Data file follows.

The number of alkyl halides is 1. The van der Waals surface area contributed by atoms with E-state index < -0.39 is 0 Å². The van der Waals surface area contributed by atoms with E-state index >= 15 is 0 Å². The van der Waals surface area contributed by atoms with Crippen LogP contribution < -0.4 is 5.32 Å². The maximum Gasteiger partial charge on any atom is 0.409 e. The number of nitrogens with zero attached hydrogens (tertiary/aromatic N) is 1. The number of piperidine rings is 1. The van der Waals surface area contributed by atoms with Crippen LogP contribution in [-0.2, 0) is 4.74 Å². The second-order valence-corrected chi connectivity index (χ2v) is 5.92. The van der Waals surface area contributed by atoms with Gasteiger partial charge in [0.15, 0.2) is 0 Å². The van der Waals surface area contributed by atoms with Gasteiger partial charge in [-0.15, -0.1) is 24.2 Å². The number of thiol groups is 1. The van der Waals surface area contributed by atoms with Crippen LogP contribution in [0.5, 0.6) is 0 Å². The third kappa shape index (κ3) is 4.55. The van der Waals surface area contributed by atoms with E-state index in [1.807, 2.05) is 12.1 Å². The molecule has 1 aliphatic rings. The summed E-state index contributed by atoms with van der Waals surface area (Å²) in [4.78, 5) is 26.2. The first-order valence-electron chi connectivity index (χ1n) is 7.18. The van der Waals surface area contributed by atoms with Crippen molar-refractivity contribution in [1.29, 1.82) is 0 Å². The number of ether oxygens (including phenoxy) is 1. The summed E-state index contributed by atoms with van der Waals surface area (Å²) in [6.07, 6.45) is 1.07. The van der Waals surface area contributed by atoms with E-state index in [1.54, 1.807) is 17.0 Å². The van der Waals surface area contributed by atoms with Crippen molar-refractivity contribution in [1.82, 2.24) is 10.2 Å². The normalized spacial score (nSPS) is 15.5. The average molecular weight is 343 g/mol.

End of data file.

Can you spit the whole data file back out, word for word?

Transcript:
The number of alkyl halides is 1. The van der Waals surface area contributed by atoms with E-state index < -0.39 is 0 Å². The van der Waals surface area contributed by atoms with E-state index >= 15 is 0 Å². The van der Waals surface area contributed by atoms with Crippen LogP contribution < -0.4 is 5.32 Å². The maximum Gasteiger partial charge on any atom is 0.409 e. The number of nitrogens with zero attached hydrogens (tertiary/aromatic N) is 1. The number of piperidine rings is 1. The van der Waals surface area contributed by atoms with Crippen LogP contribution in [-0.2, 0) is 4.74 Å². The second-order valence-corrected chi connectivity index (χ2v) is 5.92. The van der Waals surface area contributed by atoms with Gasteiger partial charge in [0.15, 0.2) is 0 Å². The van der Waals surface area contributed by atoms with Gasteiger partial charge in [-0.15, -0.1) is 24.2 Å². The number of thiol groups is 1. The van der Waals surface area contributed by atoms with Crippen LogP contribution in [0.5, 0.6) is 0 Å². The third kappa shape index (κ3) is 4.55. The van der Waals surface area contributed by atoms with E-state index in [1.807, 2.05) is 12.1 Å². The molecule has 1 aliphatic rings. The summed E-state index contributed by atoms with van der Waals surface area (Å²) in [4.78, 5) is 26.2. The first-order valence-electron chi connectivity index (χ1n) is 7.18. The van der Waals surface area contributed by atoms with Crippen molar-refractivity contribution in [1.29, 1.82) is 0 Å². The number of ether oxygens (including phenoxy) is 1. The summed E-state index contributed by atoms with van der Waals surface area (Å²) in [6.07, 6.45) is 1.07. The van der Waals surface area contributed by atoms with E-state index in [1.54, 1.807) is 17.0 Å². The van der Waals surface area contributed by atoms with Crippen molar-refractivity contribution in [1.82, 2.24) is 10.2 Å². The normalized spacial score (nSPS) is 15.5. The average molecular weight is 343 g/mol.